So Sammi asked me tonight to write a bit about the difference between ice dance and pairs skating. Both disciplines are similar but they are very different! I’ll give you some of the similarities as well as highlight the differences. I’ll explain the difference in details and then at the end briefly cover the differences.

First in the short program/short dance

One of the first similarities is that in the short program, the time allotted is the same: two minutes and fifty seconds.  In both disciplines, the short dance/short program is more technical sort to speak because the couples need to pack in a list of elements into that short time. Lastly, the disciplines have a step sequence (though see later. This step sequence is different for ice dance).


Now the differences in the short program/short dance.


In Pairs skating, there is a list of seven required elements. They are as follows:

  • A Step Sequence
  • A hand to hand lift take off (usually a Lasso lift from either a forward or backward entry). A hand to hand means that the man cannot lift the lady by say her foot or thigh.
  • A Death spiral that is from a backward outside edge entry. This means the lady will be going backwards and leaning on her outside edge of her blade
  • A double or triple split twist. Most of the top couples do a split triple twist. Look for tight form in the ladies and a clean exit (not “crashing” down on to the man’s shoulder)
  • A spin combination that must have at least one change of foot and one change of position
  • A throw jump. In the short program, the top couples will do a throw triple. While several of the top couples have a throw quadruple, this throw is not allowed in the short program
  • One side by side solo jumps. Again, the top couples do triples



Ice dancing is the newest of the figure skating disciplines only starting in the 1976 Olympics (though been competing it since 1952). While it has definitely evolved since then, ice dance’s background is ballroom dance (probably why I’m drawn to it ;D). This root in ballroom is the main difference in style for the short program or “short dance”. Each year the International Skating Union (ISU) gets together and decides a step pattern that must be competed for the upcoming season. This season (2013/2014) it is the Finnstep. The Finnstep is probably the most complicated and hardest step pattern for ice dance. This video is an excellent source for understand the pattern! In addition to the Finnstep (which I love the music, hate the pattern ;)), the short dance requires:

  • A short lift, which cannot exceed six seconds. This is where you will probably see most of the decisions in the short dance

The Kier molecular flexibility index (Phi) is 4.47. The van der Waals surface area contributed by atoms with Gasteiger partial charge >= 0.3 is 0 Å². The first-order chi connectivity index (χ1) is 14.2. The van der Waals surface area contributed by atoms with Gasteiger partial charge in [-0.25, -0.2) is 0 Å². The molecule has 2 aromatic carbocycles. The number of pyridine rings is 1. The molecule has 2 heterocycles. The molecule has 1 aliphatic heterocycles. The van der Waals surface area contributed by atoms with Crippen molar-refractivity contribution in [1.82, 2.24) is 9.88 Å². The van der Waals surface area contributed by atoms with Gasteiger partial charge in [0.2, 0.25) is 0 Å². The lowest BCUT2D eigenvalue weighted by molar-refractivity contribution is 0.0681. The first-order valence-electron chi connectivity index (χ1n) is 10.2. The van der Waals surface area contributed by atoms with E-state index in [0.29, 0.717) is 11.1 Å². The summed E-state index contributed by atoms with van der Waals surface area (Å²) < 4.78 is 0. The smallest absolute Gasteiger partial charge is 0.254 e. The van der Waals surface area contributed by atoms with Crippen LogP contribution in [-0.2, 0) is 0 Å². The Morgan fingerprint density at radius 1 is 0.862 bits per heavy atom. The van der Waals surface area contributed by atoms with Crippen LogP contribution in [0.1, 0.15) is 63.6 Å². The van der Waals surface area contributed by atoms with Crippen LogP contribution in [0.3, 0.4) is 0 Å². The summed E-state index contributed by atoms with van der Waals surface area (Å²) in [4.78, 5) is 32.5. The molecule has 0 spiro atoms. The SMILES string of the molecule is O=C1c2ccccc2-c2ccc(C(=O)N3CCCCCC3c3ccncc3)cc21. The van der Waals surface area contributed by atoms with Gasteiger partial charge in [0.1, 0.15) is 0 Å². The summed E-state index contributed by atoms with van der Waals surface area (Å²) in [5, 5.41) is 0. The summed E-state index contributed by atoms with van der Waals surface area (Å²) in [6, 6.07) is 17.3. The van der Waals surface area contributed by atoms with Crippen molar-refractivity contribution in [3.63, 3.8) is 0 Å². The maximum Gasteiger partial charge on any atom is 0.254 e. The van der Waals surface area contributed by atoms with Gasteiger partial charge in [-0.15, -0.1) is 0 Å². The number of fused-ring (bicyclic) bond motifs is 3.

• A midline (starting halfway through the ice) or circular step sequence
  • And one set of sequential twizzles (ie: more than one set)
  • Time in what those who watch ballroom dance or Dancing With the Stars, called, ballroom hold


So for ice dancing at the Olympics, because of the Finnstep, look for lots of quickstep music! 

In the long program (pairs skating)/ free dance (ice dancing), the differences are more glaring. 

In the Pairs free skate (long program), the time is four minutes and thirty seconds and is of course “more free”. It is one of the most difficult events in skating. In the pairs program you will see:

  • Three lifts (one must be from group 3 or 4 with fully extended arms for the man. There are different groups of lifts, each having its own unique style). 
  • One twist lift, usually a triple twist
  • Two different throw jumps. Here is where teams who have a quad will use it. 
  • One side by side jump
  • One jump combination or sequence (IE: side by side triple toe, triple loop)
  • One side by side spin combination
  • One pairs spin combination
  • One death spiral
  • And one step sequence


Like the men and ladies, jumping and throwing elements done past the halfway point have a 10% bonus.


As for the “free dance” in ice dancing, it’s all about the dance and the expression of the dance. I truly feel that the free dance is one of the most creative disciplines. The free dance is four minutes long and contains elements the following:

  • At least one set of synchronized twizzles (these will be key for the top teams)
  • Two different short lifts and one long lift or four short lifts that are of three different types
  • One transitional dance lift. 
  • Two step sequences (one has to be either midline or diagonal across the ice, the other either circular or serpentine)
  • One dance spin or “pairs” spin


So here are some of the major key differences:

  • In ice dance: vocals are allowed! The only discipline that allows them (though this will be changed by the 2018 games
  • In pairs: Lifts go OVER the head. This is not allowed in ice dance. If it does, it’s a deduction
  • In ice dance: look for more innovative lifts. Lifts in ice dance are very intricate while in pairs, they tend to be basic (though they are not). Now in pairs you will see complicated choreography into the lifts, the lifts in ice dancing are this plus intricate lifts.

I hope this helps in understanding the differences and similarities between Pairs and ice dancing!

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